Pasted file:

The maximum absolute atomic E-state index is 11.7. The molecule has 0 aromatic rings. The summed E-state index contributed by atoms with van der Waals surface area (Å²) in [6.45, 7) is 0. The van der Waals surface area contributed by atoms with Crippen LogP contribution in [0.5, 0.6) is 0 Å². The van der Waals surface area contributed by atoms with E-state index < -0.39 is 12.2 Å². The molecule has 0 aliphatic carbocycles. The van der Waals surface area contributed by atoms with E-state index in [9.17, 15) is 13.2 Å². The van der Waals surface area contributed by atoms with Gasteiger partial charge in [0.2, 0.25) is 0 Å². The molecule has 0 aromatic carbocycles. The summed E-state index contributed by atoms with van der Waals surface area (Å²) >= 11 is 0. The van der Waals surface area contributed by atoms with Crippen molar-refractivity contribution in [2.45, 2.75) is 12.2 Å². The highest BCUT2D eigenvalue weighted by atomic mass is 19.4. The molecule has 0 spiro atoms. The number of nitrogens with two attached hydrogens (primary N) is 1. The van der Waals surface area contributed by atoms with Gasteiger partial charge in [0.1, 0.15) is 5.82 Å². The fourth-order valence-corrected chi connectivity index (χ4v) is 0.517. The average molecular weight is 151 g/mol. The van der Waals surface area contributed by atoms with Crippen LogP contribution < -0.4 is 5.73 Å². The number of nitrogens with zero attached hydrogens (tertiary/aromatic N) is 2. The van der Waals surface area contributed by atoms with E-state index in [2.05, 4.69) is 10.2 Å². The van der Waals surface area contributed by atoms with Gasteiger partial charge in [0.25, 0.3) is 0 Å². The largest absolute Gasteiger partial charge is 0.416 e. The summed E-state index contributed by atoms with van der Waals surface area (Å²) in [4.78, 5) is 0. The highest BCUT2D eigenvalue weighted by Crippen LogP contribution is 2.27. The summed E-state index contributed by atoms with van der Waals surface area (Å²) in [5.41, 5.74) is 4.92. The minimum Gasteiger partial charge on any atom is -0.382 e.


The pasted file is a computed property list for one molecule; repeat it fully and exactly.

The maximum absolute atomic E-state index is 11.7. The molecule has 0 aromatic rings. The summed E-state index contributed by atoms with van der Waals surface area (Å²) in [6.45, 7) is 0. The van der Waals surface area contributed by atoms with Crippen LogP contribution in [0.5, 0.6) is 0 Å². The van der Waals surface area contributed by atoms with E-state index < -0.39 is 12.2 Å². The molecule has 0 aliphatic carbocycles. The van der Waals surface area contributed by atoms with E-state index in [9.17, 15) is 13.2 Å². The van der Waals surface area contributed by atoms with Gasteiger partial charge in [0.2, 0.25) is 0 Å². The molecule has 0 aromatic carbocycles. The summed E-state index contributed by atoms with van der Waals surface area (Å²) >= 11 is 0. The van der Waals surface area contributed by atoms with Crippen molar-refractivity contribution in [2.45, 2.75) is 12.2 Å². The highest BCUT2D eigenvalue weighted by atomic mass is 19.4. The molecule has 0 spiro atoms. The number of nitrogens with two attached hydrogens (primary N) is 1. The van der Waals surface area contributed by atoms with Gasteiger partial charge in [0.1, 0.15) is 5.82 Å². The fourth-order valence-corrected chi connectivity index (χ4v) is 0.517. The average molecular weight is 151 g/mol. The van der Waals surface area contributed by atoms with Crippen LogP contribution < -0.4 is 5.73 Å². The number of nitrogens with zero attached hydrogens (tertiary/aromatic N) is 2. The van der Waals surface area contributed by atoms with E-state index in [2.05, 4.69) is 10.2 Å². The van der Waals surface area contributed by atoms with Gasteiger partial charge in [0.25, 0.3) is 0 Å². The largest absolute Gasteiger partial charge is 0.416 e. The summed E-state index contributed by atoms with van der Waals surface area (Å²) in [4.78, 5) is 0. The highest BCUT2D eigenvalue weighted by Crippen LogP contribution is 2.27. The summed E-state index contributed by atoms with van der Waals surface area (Å²) in [5.41, 5.74) is 4.92. The minimum Gasteiger partial charge on any atom is -0.382 e.